- lacquer paint (more pricey cost more takes more cotes have to sand down in between cotes) High gloss
- Lacquer-based paint was a popular type of paint from the mid 1920s to 1960s. It was typically used to cover hard wearing surfaces like auto bodies and furniture. Lacquer paint is difficult to work with and requires sanding between coats and about four to six coats on automobiles. This is still found and commonly used by many. These paints are soft and do not have many chemicals. Thus, they are not durable or long-lived. This is why an antique car with an original paint job will appear dull rather than glossy. This paint is available in aerosol spray containers as well as spray guns.
Tip: The only place that lacquer paint is used today is in furniture manufacturing shops. It is extremely rare that lacquer paint will be used in auto body and painting shops, and usually only when the customer requests it. Body shops now use the basecoat/clearcoat method, and the basecoat is always enamel.
- enamel paint (can achive same result as laque les expensive
SolventThe biggest difference between the two types of paint is the solvent. Enamel uses thinner or white spirits and lacquer paint uses lacquer thinner. Enamel paints use a process that allows polymers in the paint to set and bond together so when the paint hardens, it will not soften again. In contrast, lacquer paint dries when the solvent has evaporated and can soften over time.
FinishThough both paints can achieve a glossy and shiny finish, lacquer paints result in a thicker coat than enamel paint. However, the lacquer paint can bubble and crack if not applied effectively with the right technique. Often, several coats of lacquer paint need to be applied to get the right finish. There are both latex and oil-based paints that can be just as shiny as lacquer paint.
Choosing a Polyurethane (expensive available in few colors)
- Polyurethane is applied with a brush to flat surfaces and with a cloth to contoured surfaces. The aerosol spray form is used for hard-to-reach areas.
The paint is available in a gloss, semi-gloss and satin finish. A gloss gives a shiny look to a project, while a semi-gloss adds a just a little bit of shine. A satin finish has more of a matte appearance. All glosses perform the same; however, a high-gloss finish may show scratches more easily.
You can find both interior and exterior versions of polyurethane paint. Exterior versions are formulated to give projects extra protection from the elements. While exterior versions can be used on indoor projects, an interior version of polyurethane will not give adequate protection to an outdoor project.
- Water-based polyurethane is the best choice for projects that will not be exposed to heat or cleaning products. It goes on clear, protecting the newly created surface. It dries faster than the oil-based version, but it can also be more expensive.
Water-based polyurethane is available in clear for interiors and as a spar urethane for exteriors. Use a synthetic-filament brush or buy the aerosol spray to apply three coats of either clear polyurethane and spar urethane. Clear polyurethane takes two hours to dry between coats, while spar urethane takes four hours.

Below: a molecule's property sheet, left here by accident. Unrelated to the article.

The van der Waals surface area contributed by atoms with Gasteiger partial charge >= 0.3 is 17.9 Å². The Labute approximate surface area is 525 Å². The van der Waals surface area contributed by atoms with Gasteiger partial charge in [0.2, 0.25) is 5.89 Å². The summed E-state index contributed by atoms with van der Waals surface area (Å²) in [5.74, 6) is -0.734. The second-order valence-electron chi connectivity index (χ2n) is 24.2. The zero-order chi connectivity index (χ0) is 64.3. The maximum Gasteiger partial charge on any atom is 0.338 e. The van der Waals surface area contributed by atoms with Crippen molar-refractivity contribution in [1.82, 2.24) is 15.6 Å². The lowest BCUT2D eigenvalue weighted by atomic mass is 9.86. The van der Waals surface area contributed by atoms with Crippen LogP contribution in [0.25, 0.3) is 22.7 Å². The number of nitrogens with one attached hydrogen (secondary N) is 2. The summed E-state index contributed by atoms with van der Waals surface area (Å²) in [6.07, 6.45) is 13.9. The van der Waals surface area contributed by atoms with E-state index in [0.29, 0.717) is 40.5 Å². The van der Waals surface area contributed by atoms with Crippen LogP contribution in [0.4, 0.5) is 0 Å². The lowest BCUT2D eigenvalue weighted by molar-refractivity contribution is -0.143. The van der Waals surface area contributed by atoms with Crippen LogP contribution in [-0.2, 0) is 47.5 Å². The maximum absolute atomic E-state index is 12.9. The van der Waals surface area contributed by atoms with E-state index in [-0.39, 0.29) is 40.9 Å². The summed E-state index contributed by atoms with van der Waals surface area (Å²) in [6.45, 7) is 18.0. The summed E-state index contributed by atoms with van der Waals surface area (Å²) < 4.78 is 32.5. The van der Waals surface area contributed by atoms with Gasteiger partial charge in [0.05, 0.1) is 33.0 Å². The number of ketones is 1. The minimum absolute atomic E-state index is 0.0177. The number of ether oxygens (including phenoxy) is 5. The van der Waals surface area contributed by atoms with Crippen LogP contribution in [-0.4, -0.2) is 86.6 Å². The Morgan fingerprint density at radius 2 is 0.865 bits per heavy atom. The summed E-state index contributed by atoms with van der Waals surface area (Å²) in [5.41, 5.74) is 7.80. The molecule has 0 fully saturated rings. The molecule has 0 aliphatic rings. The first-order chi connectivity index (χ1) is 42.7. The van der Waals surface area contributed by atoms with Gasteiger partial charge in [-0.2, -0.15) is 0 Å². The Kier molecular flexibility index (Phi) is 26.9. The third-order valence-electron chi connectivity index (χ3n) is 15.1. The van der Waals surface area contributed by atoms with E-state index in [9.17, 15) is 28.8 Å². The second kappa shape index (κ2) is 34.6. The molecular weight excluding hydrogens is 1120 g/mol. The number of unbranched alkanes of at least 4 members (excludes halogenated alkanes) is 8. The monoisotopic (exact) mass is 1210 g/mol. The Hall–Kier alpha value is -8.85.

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- Oil-based polyurethane paint is cheaper and more durable than its water-based counterpart. Use it to protect projects expected to come into contact with heat or chemicals. Your craft project will need fewer coats of oil-based polyurethane because the paint contains 15 to 20 percent more polyurethane solids than water-based polyurethane. However, it also leaves a yellowish tint behind, which might be undesirable for certain projects.
Oil-based polyurethane comes in several forms: interior wipe-on, stain-and-poly combo, high-build, fast-drying and exterior spar urethane. Apply three coats of the wipe-on form with a lint-free cloth. Each coat needs 2 to 3 hours to dry. Use a natural bristle brush to apply two coats of either the stain-and-poly combo, high-build or fast-drying polyurethane, after waiting four to six hours between coats. Spar urethane takes four hours to dry between coats. Apply it using a synthetic-filament brush or purchase the aerosol spray.
- Water-based, oil-modified polyurethane is a hybrid mix of oil- and water-based polyurethane. It is more durable than regular water-based polyurethane. This type of polyurethane comes in a brush-on and a wipe-on form. Apply three coats of the brush-on form using a synthetic filament brush or spray. Each coat takes two hours to dry. Apply three coats of the wipe-on form using a lint-free cloth. Each coat takes two to three hours dry.
- Water-based polyurethane paint is low-odor and has low VOC emissions. On the other hand, oil-based polyurethane has a strong odor and should be used with a respirator in a well-ventilated area. It also has high VOC emissions, which means it may be difficult to find in some areas of the United States because of environmental laws.